uraga and AlavAy

Sudalaimuthu Palaniappan Palaniappa at AOL.COM
Sat Apr 17 01:42:44 UTC 1999

In a message dated 4/3/99 10:24:13 AM Central Standard Time, mrabe at ARTIC.EDU

> This may very well be a correct inference,  but it is at odds with the
>  views of E. Hultzsch [_Gadval Plates of Vikramaditya, c. A.D. 674_, EI X
>  (1909-10): 102], who cites Venkayya's equation of Kalidasa's Uragapura with
>  Uraiyur, an ancient capital of the Cholas near Tiruchi and his own
>  preference for matching it with the coastal Buddhist enclave, Nagapattanam
>  [i.e., Ptolmey's Nikama].  In other words, I think it's an unwarranted
>  stretch to say that because Kalidas identifies his Uraga with the Pandyas
>  that he must necessarily have had Madurai in mind.  Perhaps his knowledge
>  of Southern geography wasn't so precise after all!

What is needed is not the precise location  of the capital of the Pandyas,
but rather knowledge of Pandyan traditions. For this, there is ample evidence
that Kalidasa was intimately familiar with the traditions regarding the
Pandyas. At least in this he seems to have been better informed than the
modern scholar Venkayya. G. S. Ghurye, in his book, "Indian Acculturation"
says that in Raghuvamsa, Kalidasa says the following:
1.  Agastya was the officiating priest for a Pandya king
2. The Pandya king was so powerful that Ravana thought it prudent to effect a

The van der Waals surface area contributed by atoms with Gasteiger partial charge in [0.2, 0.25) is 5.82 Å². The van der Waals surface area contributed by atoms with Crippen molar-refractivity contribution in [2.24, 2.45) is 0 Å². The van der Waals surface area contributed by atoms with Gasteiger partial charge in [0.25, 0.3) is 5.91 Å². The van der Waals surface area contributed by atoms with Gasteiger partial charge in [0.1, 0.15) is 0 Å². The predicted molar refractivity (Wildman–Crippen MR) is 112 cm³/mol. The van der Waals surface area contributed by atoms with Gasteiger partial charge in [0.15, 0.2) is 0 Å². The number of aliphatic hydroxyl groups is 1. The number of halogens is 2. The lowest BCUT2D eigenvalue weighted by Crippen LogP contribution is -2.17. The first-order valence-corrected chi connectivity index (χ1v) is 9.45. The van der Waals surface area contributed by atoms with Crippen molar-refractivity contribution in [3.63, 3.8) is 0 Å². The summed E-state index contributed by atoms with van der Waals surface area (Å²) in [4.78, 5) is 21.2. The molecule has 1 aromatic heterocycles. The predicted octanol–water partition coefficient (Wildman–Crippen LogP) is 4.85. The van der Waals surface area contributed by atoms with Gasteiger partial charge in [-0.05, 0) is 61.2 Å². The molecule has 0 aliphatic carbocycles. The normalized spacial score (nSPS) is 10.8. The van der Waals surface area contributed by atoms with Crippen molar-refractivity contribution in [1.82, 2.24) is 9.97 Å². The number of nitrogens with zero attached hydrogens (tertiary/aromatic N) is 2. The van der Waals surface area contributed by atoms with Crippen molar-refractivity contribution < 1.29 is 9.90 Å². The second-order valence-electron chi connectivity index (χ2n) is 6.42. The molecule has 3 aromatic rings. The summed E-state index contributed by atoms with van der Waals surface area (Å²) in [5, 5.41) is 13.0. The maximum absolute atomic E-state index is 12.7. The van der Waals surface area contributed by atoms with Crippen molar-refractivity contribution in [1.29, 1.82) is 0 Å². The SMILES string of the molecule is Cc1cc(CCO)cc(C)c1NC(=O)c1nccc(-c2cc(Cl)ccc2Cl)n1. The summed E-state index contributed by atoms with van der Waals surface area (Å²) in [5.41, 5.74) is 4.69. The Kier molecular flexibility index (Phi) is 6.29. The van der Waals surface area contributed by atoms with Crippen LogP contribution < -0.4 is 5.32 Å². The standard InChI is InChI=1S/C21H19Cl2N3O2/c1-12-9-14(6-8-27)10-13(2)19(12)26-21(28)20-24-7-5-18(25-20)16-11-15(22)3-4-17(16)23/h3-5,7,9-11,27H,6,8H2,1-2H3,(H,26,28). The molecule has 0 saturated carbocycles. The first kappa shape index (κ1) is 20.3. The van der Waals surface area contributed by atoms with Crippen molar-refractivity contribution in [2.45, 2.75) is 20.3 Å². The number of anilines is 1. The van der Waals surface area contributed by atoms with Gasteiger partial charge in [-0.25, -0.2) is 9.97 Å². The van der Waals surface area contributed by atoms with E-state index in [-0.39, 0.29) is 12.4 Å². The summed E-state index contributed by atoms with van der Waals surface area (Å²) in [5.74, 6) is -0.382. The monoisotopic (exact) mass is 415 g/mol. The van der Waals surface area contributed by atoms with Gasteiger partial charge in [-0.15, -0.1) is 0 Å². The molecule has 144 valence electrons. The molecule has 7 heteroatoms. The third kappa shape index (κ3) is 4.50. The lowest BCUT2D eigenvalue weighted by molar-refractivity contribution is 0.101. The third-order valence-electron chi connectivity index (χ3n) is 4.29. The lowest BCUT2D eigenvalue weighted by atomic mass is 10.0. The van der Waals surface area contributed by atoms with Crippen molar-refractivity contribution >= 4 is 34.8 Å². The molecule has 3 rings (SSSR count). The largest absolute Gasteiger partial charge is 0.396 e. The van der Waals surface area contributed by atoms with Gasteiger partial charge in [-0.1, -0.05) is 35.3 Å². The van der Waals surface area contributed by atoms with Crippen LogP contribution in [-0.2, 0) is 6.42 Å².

peace-treaty with him.
3. Pandya kings wore a special necklace.

Item 1 is mentioned in the Sanskrit portion of the vELvikkuTi copper plates
of 770 AD.
Item 2 is mentioned in the Sanskrit portion of the taLavAypuram copper plates
908 AD.
Item 3 is mentioned in cilappatikAram, not later than 5th century AD, and
later copper plates.

Consider the tradition of Ravana's peace treaty with the Pandyas. Not many
Tamil scholars would know that story. It is first attested in Tamilnadu in
the copper plates cited above. When Kalidasa was aware of that story, and
when Madurai was known to Megasthenes and Kautalya, I do not think it is
reasonable to doubt that Kalidasa knew Madurai was the capital of the
Pandyas. (On the other hand, Venkayya's identification of Pandyan capital
with uRaiyUr is like identification of Palani in Tamilnadu with Pilani in
north India based on superficial similarity.)

>  Precluding the identification with Madurai is this passage from the cited
>  plates:
>  _This VikramAditya....having entered the Cholika province was encamped in
>  Uragapura which is situated on the southern bank of the Kaveri..._ [ibid.,
>  p. 105, ll. 22, 23]

This uragapura has been discussed by T. N. Subrahmanyan in the Proceedings of
the Seventh All India Oriental Conference and identified as
Tirunageswaram/pAmpUr east of Kumbakonam. (SeeThirty Pallava Copper Plates,
1966, p.44). If anything, it only shows that this identification of uragapura
with uRaiyUr is wrong too.

S. Palaniappan

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